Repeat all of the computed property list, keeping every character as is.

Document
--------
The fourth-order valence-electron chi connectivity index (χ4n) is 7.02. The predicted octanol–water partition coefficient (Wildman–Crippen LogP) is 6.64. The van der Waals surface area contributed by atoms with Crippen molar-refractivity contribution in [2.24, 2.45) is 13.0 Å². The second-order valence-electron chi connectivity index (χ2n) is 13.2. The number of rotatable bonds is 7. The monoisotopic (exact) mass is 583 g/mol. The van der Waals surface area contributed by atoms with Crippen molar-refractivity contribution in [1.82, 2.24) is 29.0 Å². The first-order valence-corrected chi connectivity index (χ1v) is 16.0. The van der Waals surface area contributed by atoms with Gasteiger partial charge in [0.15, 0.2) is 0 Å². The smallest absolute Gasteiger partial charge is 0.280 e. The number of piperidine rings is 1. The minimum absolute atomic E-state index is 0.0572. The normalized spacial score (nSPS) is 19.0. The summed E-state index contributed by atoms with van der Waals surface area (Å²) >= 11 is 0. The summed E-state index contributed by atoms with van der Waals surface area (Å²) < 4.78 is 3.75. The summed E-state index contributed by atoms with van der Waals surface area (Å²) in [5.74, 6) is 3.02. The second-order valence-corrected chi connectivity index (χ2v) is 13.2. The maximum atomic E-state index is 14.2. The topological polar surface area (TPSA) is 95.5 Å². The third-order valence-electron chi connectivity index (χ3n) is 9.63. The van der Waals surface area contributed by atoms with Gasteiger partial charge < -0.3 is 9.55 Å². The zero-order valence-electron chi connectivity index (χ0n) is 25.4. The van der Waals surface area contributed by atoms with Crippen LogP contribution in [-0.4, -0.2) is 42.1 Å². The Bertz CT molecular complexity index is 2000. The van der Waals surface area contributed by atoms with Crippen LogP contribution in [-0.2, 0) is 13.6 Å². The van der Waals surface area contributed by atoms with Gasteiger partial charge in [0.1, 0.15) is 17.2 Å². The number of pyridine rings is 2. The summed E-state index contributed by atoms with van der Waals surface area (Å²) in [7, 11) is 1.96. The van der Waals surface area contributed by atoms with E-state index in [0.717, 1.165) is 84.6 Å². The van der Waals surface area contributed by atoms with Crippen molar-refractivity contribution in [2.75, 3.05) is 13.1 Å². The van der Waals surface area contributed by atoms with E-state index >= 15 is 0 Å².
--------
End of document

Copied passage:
The fourth-order valence-electron chi connectivity index (χ4n) is 7.02. The predicted octanol–water partition coefficient (Wildman–Crippen LogP) is 6.64. The van der Waals surface area contributed by atoms with Crippen molar-refractivity contribution in [2.24, 2.45) is 13.0 Å². The second-order valence-electron chi connectivity index (χ2n) is 13.2. The number of rotatable bonds is 7. The monoisotopic (exact) mass is 583 g/mol. The van der Waals surface area contributed by atoms with Crippen molar-refractivity contribution in [1.82, 2.24) is 29.0 Å². The first-order valence-corrected chi connectivity index (χ1v) is 16.0. The van der Waals surface area contributed by atoms with Gasteiger partial charge in [0.15, 0.2) is 0 Å². The smallest absolute Gasteiger partial charge is 0.280 e. The number of piperidine rings is 1. The minimum absolute atomic E-state index is 0.0572. The normalized spacial score (nSPS) is 19.0. The summed E-state index contributed by atoms with van der Waals surface area (Å²) >= 11 is 0. The summed E-state index contributed by atoms with van der Waals surface area (Å²) < 4.78 is 3.75. The summed E-state index contributed by atoms with van der Waals surface area (Å²) in [5.74, 6) is 3.02. The second-order valence-corrected chi connectivity index (χ2v) is 13.2. The maximum atomic E-state index is 14.2. The topological polar surface area (TPSA) is 95.5 Å². The third-order valence-electron chi connectivity index (χ3n) is 9.63. The van der Waals surface area contributed by atoms with Gasteiger partial charge < -0.3 is 9.55 Å². The zero-order valence-electron chi connectivity index (χ0n) is 25.4. The van der Waals surface area contributed by atoms with Crippen LogP contribution in [-0.4, -0.2) is 42.1 Å². The Bertz CT molecular complexity index is 2000. The van der Waals surface area contributed by atoms with Crippen LogP contribution in [-0.2, 0) is 13.6 Å². The van der Waals surface area contributed by atoms with Gasteiger partial charge in [0.1, 0.15) is 17.2 Å². The number of pyridine rings is 2. The summed E-state index contributed by atoms with van der Waals surface area (Å²) in [7, 11) is 1.96. The van der Waals surface area contributed by atoms with E-state index in [0.717, 1.165) is 84.6 Å². The van der Waals surface area contributed by atoms with Crippen molar-refractivity contribution in [2.75, 3.05) is 13.1 Å². The van der Waals surface area contributed by atoms with E-state index >= 15 is 0 Å².